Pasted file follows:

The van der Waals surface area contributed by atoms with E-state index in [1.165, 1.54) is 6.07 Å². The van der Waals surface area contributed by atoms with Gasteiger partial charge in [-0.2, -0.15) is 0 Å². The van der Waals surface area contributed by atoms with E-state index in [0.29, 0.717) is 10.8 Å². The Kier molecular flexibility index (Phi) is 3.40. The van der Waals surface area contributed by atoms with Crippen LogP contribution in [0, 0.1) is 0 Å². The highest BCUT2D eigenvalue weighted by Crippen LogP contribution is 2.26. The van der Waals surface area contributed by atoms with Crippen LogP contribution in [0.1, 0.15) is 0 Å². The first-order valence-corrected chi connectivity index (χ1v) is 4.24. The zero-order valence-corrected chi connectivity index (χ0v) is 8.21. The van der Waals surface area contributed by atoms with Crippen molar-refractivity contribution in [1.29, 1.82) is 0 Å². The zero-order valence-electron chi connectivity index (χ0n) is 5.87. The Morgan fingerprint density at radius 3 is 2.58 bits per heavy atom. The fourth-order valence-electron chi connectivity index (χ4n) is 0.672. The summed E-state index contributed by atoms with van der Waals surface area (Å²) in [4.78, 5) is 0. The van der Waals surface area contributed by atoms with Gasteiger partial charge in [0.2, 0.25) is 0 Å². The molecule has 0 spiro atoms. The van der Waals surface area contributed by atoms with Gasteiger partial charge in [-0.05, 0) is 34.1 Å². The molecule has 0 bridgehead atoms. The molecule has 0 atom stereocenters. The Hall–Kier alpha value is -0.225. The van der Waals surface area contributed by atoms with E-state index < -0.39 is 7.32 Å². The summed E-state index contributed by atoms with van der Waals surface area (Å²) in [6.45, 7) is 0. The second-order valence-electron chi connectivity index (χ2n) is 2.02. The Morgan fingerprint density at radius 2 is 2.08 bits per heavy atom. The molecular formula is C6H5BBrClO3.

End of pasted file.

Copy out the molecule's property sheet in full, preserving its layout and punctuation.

The van der Waals surface area contributed by atoms with E-state index in [1.165, 1.54) is 6.07 Å². The van der Waals surface area contributed by atoms with Gasteiger partial charge in [-0.2, -0.15) is 0 Å². The van der Waals surface area contributed by atoms with E-state index in [0.29, 0.717) is 10.8 Å². The Kier molecular flexibility index (Phi) is 3.40. The van der Waals surface area contributed by atoms with Crippen LogP contribution in [0, 0.1) is 0 Å². The highest BCUT2D eigenvalue weighted by Crippen LogP contribution is 2.26. The van der Waals surface area contributed by atoms with Crippen LogP contribution in [0.1, 0.15) is 0 Å². The first-order valence-corrected chi connectivity index (χ1v) is 4.24. The zero-order valence-corrected chi connectivity index (χ0v) is 8.21. The van der Waals surface area contributed by atoms with Crippen molar-refractivity contribution in [1.29, 1.82) is 0 Å². The zero-order valence-electron chi connectivity index (χ0n) is 5.87. The Morgan fingerprint density at radius 3 is 2.58 bits per heavy atom. The fourth-order valence-electron chi connectivity index (χ4n) is 0.672. The summed E-state index contributed by atoms with van der Waals surface area (Å²) in [4.78, 5) is 0. The van der Waals surface area contributed by atoms with Gasteiger partial charge in [0.2, 0.25) is 0 Å². The molecule has 0 spiro atoms. The van der Waals surface area contributed by atoms with Gasteiger partial charge in [-0.05, 0) is 34.1 Å². The molecule has 0 bridgehead atoms. The molecule has 0 atom stereocenters. The Hall–Kier alpha value is -0.225. The van der Waals surface area contributed by atoms with E-state index < -0.39 is 7.32 Å². The summed E-state index contributed by atoms with van der Waals surface area (Å²) in [6.45, 7) is 0. The second-order valence-electron chi connectivity index (χ2n) is 2.02. The Morgan fingerprint density at radius 2 is 2.08 bits per heavy atom. The molecular formula is C6H5BBrClO3.